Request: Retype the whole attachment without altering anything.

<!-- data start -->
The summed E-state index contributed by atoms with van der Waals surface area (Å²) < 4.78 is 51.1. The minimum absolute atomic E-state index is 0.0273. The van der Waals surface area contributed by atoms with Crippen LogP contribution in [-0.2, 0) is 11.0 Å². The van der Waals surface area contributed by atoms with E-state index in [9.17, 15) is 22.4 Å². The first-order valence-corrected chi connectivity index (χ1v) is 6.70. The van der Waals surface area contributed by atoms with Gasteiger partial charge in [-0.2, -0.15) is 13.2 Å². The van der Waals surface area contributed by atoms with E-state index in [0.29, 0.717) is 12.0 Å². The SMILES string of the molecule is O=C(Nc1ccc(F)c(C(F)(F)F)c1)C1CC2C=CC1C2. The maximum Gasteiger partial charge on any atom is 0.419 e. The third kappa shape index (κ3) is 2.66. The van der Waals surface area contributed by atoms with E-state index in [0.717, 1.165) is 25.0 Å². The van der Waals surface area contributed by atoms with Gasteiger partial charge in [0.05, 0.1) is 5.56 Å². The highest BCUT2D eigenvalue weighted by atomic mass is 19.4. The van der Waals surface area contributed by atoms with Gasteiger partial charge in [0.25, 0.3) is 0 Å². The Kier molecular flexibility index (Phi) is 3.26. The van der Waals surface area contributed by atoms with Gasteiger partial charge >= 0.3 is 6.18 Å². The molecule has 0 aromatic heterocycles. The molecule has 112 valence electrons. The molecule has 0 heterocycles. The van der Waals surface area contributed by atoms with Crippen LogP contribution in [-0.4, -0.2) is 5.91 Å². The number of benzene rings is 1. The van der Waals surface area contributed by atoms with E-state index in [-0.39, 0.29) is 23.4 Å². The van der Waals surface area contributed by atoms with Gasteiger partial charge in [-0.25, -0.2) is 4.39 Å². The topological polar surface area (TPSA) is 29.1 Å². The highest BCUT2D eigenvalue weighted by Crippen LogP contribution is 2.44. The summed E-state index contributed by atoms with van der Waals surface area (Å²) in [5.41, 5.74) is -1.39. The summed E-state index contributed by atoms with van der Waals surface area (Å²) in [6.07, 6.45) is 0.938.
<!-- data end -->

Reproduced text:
The summed E-state index contributed by atoms with van der Waals surface area (Å²) < 4.78 is 51.1. The minimum absolute atomic E-state index is 0.0273. The van der Waals surface area contributed by atoms with Crippen LogP contribution in [-0.2, 0) is 11.0 Å². The van der Waals surface area contributed by atoms with E-state index in [9.17, 15) is 22.4 Å². The first-order valence-corrected chi connectivity index (χ1v) is 6.70. The van der Waals surface area contributed by atoms with Gasteiger partial charge in [-0.2, -0.15) is 13.2 Å². The van der Waals surface area contributed by atoms with E-state index in [0.29, 0.717) is 12.0 Å². The SMILES string of the molecule is O=C(Nc1ccc(F)c(C(F)(F)F)c1)C1CC2C=CC1C2. The maximum Gasteiger partial charge on any atom is 0.419 e. The third kappa shape index (κ3) is 2.66. The van der Waals surface area contributed by atoms with E-state index in [0.717, 1.165) is 25.0 Å². The van der Waals surface area contributed by atoms with Gasteiger partial charge in [0.05, 0.1) is 5.56 Å². The highest BCUT2D eigenvalue weighted by atomic mass is 19.4. The van der Waals surface area contributed by atoms with Gasteiger partial charge in [0.25, 0.3) is 0 Å². The Kier molecular flexibility index (Phi) is 3.26. The van der Waals surface area contributed by atoms with Gasteiger partial charge >= 0.3 is 6.18 Å². The molecule has 0 aromatic heterocycles. The molecule has 112 valence electrons. The molecule has 0 heterocycles. The van der Waals surface area contributed by atoms with Crippen LogP contribution in [-0.4, -0.2) is 5.91 Å². The number of benzene rings is 1. The van der Waals surface area contributed by atoms with E-state index in [-0.39, 0.29) is 23.4 Å². The van der Waals surface area contributed by atoms with Gasteiger partial charge in [-0.25, -0.2) is 4.39 Å². The topological polar surface area (TPSA) is 29.1 Å². The highest BCUT2D eigenvalue weighted by Crippen LogP contribution is 2.44. The summed E-state index contributed by atoms with van der Waals surface area (Å²) in [5.41, 5.74) is -1.39. The summed E-state index contributed by atoms with van der Waals surface area (Å²) in [6.07, 6.45) is 0.938.